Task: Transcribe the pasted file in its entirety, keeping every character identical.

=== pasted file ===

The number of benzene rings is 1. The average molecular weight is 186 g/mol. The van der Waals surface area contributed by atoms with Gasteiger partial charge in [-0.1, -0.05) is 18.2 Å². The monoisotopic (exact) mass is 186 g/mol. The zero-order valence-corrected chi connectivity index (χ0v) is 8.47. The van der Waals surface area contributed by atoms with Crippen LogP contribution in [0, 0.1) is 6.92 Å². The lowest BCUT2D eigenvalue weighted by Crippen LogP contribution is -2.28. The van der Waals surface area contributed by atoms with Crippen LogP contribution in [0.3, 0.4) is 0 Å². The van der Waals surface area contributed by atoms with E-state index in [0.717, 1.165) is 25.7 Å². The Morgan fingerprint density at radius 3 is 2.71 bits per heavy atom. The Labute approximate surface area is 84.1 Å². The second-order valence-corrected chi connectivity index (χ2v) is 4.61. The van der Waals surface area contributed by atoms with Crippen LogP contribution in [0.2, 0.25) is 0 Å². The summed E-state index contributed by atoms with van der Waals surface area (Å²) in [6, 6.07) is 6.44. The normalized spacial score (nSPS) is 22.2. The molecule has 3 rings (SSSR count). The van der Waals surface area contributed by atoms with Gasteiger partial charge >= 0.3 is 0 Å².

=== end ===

The number of benzene rings is 1. The average molecular weight is 186 g/mol. The van der Waals surface area contributed by atoms with Gasteiger partial charge in [-0.1, -0.05) is 18.2 Å². The monoisotopic (exact) mass is 186 g/mol. The zero-order valence-corrected chi connectivity index (χ0v) is 8.47. The van der Waals surface area contributed by atoms with Crippen LogP contribution in [0, 0.1) is 6.92 Å². The lowest BCUT2D eigenvalue weighted by Crippen LogP contribution is -2.28. The van der Waals surface area contributed by atoms with Crippen LogP contribution in [0.3, 0.4) is 0 Å². The van der Waals surface area contributed by atoms with E-state index in [0.717, 1.165) is 25.7 Å². The Morgan fingerprint density at radius 3 is 2.71 bits per heavy atom. The Labute approximate surface area is 84.1 Å². The second-order valence-corrected chi connectivity index (χ2v) is 4.61. The van der Waals surface area contributed by atoms with Crippen LogP contribution in [0.2, 0.25) is 0 Å². The summed E-state index contributed by atoms with van der Waals surface area (Å²) in [6, 6.07) is 6.44. The normalized spacial score (nSPS) is 22.2. The molecule has 3 rings (SSSR count). The van der Waals surface area contributed by atoms with Gasteiger partial charge >= 0.3 is 0 Å².